Taking equal parts R&B, soul, funk, electronica, indie and punk rock, Long Beach–based group Devil Season is an amalgam of influences and sounds that won't be stuffed into one genre box. “We have a soul influence, but there is no classification to our music,” says Devil Season vocalist/songwriter Nate Jackson, an Orange County native. “We like hip-hop, funk, R&B and even hardcore punk bands, like Bad Brains, that mix it all together.”
Devil Season initially began as a one-person project, according to Jackson, who doubles as the music editor of OC Weekly.
“I’m a bass player and for years I’ve been writing loops on bass mimicking sounds and creating mini tracks and writing lyrics,” Jackson says. “When I got the job as the OC Weekly music editor, I got immersed in writing and the music scene, but I wasn’t writing music, which was a huge part of my life.”
Then in 2015, Jackson took the bass loops he had written and went into the studio with friend C-Gak, the drummer from Long Beach band RX Bandits. “I admired RX Bandits before I had known him, but having him play drums on these songs brought everything to a legit status,” Jackson says. The result of the studio time was the album, Going South, released by C-Gak’s Headphone Music Label.
“Once the record was done, I didn’t have a band together yet,” Jackson says. “Headphone Music Label released the album on vinyl and digitally, and it was a push that I needed to get this thing out where I needed a band.”
Jackson reconnected with musicians and friends he had known and played music with since high school, and Devil Season formed with Paul Beville (bass), Rick Atallah (drums) and Chris Walker (keys/drums/production). The band features no guitarist and uses half electronics and half live instruments when performing songs. “The drum pad is the fifth member of the band,” Beville says.
“With no guitar and all the bass and percussion, this band is a rhythm player's wet dream,” Walker says.
“I think we are like a mix of Prince and Daft Punk,” Atallah adds.
Jackson says he initially wrote his bass loops thinking about a guitarist for his songs. “But with Devil Season, the more we got into it, where would a guitar even go?” he says. “It’s then that I realized we have all we need with the drum pad and live music mixed with electronically recorded music.”
Devil Season have been performing throughout the O.C./L.A. area at various venues, clubs and dive bars, and they are forming a local fan base with a sound that is all their own. “We are filling a void, a gap, in this sort of genre cluster that no one else is doing,” Jackson says. “We are going to just keep at it, and try to focus on the hometown crowd right now.”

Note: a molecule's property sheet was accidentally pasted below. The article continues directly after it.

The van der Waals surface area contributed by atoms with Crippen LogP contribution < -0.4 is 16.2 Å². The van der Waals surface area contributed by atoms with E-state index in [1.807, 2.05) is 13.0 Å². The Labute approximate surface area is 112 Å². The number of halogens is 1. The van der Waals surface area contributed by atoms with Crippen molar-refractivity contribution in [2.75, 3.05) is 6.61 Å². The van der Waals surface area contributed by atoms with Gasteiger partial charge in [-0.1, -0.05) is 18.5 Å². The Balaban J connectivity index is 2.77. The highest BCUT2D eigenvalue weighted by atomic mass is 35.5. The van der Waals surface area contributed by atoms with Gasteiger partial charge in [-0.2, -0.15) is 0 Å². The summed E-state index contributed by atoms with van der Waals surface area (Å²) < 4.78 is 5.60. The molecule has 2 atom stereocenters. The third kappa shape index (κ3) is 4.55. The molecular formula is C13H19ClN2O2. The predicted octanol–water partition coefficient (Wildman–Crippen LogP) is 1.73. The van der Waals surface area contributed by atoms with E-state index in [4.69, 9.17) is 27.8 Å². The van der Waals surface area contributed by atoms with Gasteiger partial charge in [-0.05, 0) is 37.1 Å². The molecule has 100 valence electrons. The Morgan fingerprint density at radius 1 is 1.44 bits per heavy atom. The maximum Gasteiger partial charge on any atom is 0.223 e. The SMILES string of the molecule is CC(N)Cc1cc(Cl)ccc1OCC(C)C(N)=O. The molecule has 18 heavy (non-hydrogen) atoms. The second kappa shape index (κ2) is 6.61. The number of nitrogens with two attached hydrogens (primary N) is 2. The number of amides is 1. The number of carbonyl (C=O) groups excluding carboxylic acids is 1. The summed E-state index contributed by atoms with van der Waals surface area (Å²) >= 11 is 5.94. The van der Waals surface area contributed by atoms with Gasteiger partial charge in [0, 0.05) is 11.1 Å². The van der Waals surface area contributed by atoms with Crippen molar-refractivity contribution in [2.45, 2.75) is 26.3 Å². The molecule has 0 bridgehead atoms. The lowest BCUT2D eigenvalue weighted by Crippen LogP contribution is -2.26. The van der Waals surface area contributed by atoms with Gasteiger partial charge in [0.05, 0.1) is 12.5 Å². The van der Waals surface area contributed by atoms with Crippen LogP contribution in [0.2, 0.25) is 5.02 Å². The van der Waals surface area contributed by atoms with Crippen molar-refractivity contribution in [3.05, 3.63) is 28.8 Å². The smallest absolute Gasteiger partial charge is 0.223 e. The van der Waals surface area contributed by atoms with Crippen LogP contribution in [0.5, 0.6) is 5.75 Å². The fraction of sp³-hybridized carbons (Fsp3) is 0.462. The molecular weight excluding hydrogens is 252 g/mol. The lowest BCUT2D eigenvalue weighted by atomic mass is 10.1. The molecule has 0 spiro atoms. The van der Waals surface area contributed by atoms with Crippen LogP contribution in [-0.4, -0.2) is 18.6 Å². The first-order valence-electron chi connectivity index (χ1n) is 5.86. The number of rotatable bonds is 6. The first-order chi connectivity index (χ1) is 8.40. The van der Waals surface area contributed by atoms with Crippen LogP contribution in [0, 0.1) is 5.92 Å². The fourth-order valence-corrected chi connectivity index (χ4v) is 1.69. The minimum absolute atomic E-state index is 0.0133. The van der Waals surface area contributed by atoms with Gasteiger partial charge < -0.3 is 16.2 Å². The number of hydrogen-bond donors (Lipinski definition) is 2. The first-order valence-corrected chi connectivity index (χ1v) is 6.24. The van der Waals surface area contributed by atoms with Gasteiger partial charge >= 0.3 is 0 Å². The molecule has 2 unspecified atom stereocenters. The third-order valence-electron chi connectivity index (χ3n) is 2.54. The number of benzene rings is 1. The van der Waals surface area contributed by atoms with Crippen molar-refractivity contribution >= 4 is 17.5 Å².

Devil Season have performed in many such local places, such as Alex’s Bar in Long Beach, and even big-name venues like the Wayfarer in Costa Mesa, House of Blues in Anaheim and the Troubadour in West Hollywood.
The band’s next show is July 6 opening for Long Beach rocker Chief Lightning Thief. Devil Season also have a show booked for Aug. 11, at the Broken Drum Circle in Long Beach, as well as Aug. 26, where the band will take part in the free Happy Sundays Long Beach Music Festival.
Devil Season also just released a new song digitally on Spotify and YouTube, called “Ruined,” which according to Jackson is the first song written as a cohesive band, as opposed to the songs from Going South.
Jackson says he respects and admires the greats from the OC punk and hardcore scene, and with Devil Season, he takes some of that DIY attitude and aesthetic to go along with the music the band creates. “I really respect those bands as a native from O.C., whether it’s The Adolescents or Social Distortion and so many more, whether it's a style of music I play or not, I grew up with those bands,” Jackson says.
“But with Devil Season, we are doing our thing and making our sound bringing that vibe and mentality of punk rock translated through a different sound. It’s all about doing what you want to do with music — that is what Long Beach is all about.”
Jackson has high hopes for Devil Season and said the focus is on growing the band’s fan base. “A lot of people connect with our songs on an emotional level even if they aren’t into this genre,” Jackson says. “I hope they will like our new music because so far we have gotten good reception. People know lyrics to our songs at our shows.”
Jackson’s hopes are to take Devil Season on the road, first perhaps throughout the Southern California region, then throughout the state to perform for different crowds. “I think this project has the ability to go far. We are pushing ourselves and making great songs — that's what you need, regardless of genre.”
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